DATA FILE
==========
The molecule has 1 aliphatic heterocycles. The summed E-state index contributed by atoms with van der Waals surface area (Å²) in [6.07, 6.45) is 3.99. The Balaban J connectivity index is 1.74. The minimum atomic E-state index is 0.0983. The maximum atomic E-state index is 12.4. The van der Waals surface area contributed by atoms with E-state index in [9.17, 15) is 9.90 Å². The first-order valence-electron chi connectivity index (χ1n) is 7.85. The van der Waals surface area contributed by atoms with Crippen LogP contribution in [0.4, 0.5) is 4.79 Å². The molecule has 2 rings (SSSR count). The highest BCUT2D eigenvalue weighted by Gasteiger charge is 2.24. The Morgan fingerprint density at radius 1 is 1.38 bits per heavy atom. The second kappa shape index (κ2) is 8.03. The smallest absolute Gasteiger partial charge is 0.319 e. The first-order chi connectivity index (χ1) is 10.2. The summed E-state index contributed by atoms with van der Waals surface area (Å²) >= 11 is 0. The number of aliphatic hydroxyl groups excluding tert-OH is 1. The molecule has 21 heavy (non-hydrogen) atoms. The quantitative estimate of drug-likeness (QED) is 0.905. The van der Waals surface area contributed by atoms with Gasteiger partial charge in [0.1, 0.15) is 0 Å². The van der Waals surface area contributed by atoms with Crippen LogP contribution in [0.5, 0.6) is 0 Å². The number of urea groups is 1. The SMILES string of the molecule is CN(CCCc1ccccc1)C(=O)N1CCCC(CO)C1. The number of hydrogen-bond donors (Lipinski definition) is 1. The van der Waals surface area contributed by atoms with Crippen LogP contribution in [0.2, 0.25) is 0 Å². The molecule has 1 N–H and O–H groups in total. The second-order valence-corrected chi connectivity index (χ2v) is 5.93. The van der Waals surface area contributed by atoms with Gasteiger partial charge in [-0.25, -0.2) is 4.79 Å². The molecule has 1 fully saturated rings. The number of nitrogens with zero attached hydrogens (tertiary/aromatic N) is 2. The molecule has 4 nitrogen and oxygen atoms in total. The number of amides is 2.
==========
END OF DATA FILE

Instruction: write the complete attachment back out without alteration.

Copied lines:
The molecule has 1 aliphatic heterocycles. The summed E-state index contributed by atoms with van der Waals surface area (Å²) in [6.07, 6.45) is 3.99. The Balaban J connectivity index is 1.74. The minimum atomic E-state index is 0.0983. The maximum atomic E-state index is 12.4. The van der Waals surface area contributed by atoms with E-state index in [9.17, 15) is 9.90 Å². The first-order valence-electron chi connectivity index (χ1n) is 7.85. The van der Waals surface area contributed by atoms with Crippen LogP contribution in [0.4, 0.5) is 4.79 Å². The molecule has 2 rings (SSSR count). The highest BCUT2D eigenvalue weighted by Gasteiger charge is 2.24. The Morgan fingerprint density at radius 1 is 1.38 bits per heavy atom. The second kappa shape index (κ2) is 8.03. The smallest absolute Gasteiger partial charge is 0.319 e. The first-order chi connectivity index (χ1) is 10.2. The summed E-state index contributed by atoms with van der Waals surface area (Å²) >= 11 is 0. The number of aliphatic hydroxyl groups excluding tert-OH is 1. The molecule has 21 heavy (non-hydrogen) atoms. The quantitative estimate of drug-likeness (QED) is 0.905. The van der Waals surface area contributed by atoms with Gasteiger partial charge in [0.1, 0.15) is 0 Å². The van der Waals surface area contributed by atoms with Crippen LogP contribution in [0.5, 0.6) is 0 Å². The number of urea groups is 1. The SMILES string of the molecule is CN(CCCc1ccccc1)C(=O)N1CCCC(CO)C1. The number of hydrogen-bond donors (Lipinski definition) is 1. The van der Waals surface area contributed by atoms with Crippen LogP contribution in [0.2, 0.25) is 0 Å². The molecule has 1 N–H and O–H groups in total. The second-order valence-corrected chi connectivity index (χ2v) is 5.93. The van der Waals surface area contributed by atoms with Gasteiger partial charge in [-0.25, -0.2) is 4.79 Å². The molecule has 1 fully saturated rings. The number of nitrogens with zero attached hydrogens (tertiary/aromatic N) is 2. The molecule has 4 nitrogen and oxygen atoms in total. The number of amides is 2.